• Thu
  • Jul 10, 2014
  • Updated: 11:42pm

Road costs lopped off bill for Guangzhou link

PUBLISHED : Monday, 19 October, 2009, 12:00am
UPDATED : Monday, 19 October, 2009, 12:00am

The government has managed to claw back its projected bill for the planned express rail link to Guangzhou to under HK$60 billion - by excluding the cost of building connecting road networks from the estimate.

The revised estimate is expected to be submitted to the Executive Council tomorrow.

The cost of building the Hong Kong section of the high-speed railway has ballooned beyond the original estimate of HK$39.5 billion - which included the roadworks. And an official familiar with the project said that estimates several months ago had exceeded HK$60 billion.

The cost is soaring because most of the 26-kilometre Hong Kong section will have to be built underground - it will run through twin tunnels and through three hills - and the price of materials keeps rising.

The official familiar with the project said the cost of the rail link would be trimmed to below HK$60 billion after the government excluded the cost of building the road networks connecting to the terminus in West Kowloon from the final estimate.

He said deducting the cost of the roadworks from the estimate was sensible, since roads would have to be built anyway to the terminus and the West Kowloon Cultural District. The cost of the roads is estimated to be several billion dollars.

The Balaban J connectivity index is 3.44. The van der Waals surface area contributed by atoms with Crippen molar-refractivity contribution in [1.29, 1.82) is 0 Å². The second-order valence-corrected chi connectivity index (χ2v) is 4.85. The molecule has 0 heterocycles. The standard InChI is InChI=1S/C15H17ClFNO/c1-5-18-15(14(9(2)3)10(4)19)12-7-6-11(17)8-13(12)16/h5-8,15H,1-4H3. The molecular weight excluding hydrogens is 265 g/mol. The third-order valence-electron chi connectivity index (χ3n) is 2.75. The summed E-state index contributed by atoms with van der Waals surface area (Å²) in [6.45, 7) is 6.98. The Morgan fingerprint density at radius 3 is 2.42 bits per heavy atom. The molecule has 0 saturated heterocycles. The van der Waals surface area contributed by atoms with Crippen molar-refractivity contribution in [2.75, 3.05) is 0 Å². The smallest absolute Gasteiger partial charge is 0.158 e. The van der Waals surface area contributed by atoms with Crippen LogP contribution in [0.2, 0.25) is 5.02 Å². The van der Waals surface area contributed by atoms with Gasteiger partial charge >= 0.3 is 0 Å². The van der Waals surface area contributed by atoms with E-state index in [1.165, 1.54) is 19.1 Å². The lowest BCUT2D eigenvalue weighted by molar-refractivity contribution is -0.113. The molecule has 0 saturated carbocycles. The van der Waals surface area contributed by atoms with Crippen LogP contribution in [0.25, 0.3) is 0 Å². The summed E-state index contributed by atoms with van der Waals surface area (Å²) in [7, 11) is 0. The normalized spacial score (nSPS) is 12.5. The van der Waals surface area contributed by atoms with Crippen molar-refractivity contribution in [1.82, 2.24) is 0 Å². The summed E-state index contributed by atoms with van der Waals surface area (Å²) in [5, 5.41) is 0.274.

The final estimate for the project includes a revised compensation package for affected villagers in Choi Yuen Tsuen in Yuen Long.

The total spending also covers the expenses for rebuilding the public facilities that would be removed during the construction.

After submitting the estimate to the Executive Council for its green light, the government plans to seek funding approval from the Legislative Council Finance Committee next month and aims to begin construction by the end of the year.

The national rail network, to which the line will link, is due for completion in 2012 or 2013.

Explaining the sharp rise in the estimate, another official said the price quoted by contractors for public works had increased by about 50 per cent in the past year.

But Secretary for Transport and Housing Eva Cheng said last month the quarterly adjusted Building Works Tender Price Index - which reflects the cost of public works - had been dropping. It began rising in the last quarter of 2005 and reached a high in the third quarter of last year.

Based on the original estimate of HK$39.5 billion, the city's 26- kilometre section of the Guangzhou-Shenzhen-Hong Kong express link will cost HK$1.52 billion, or US$190 million, per kilometre. It would be the most expensive high-speed railway in the world per kilometre.

The rail link has come under fire since it became known it would not cut travelling time to Guangzhou, as had initially been touted. Concerns have also been raised about the cost and necessity of the project.

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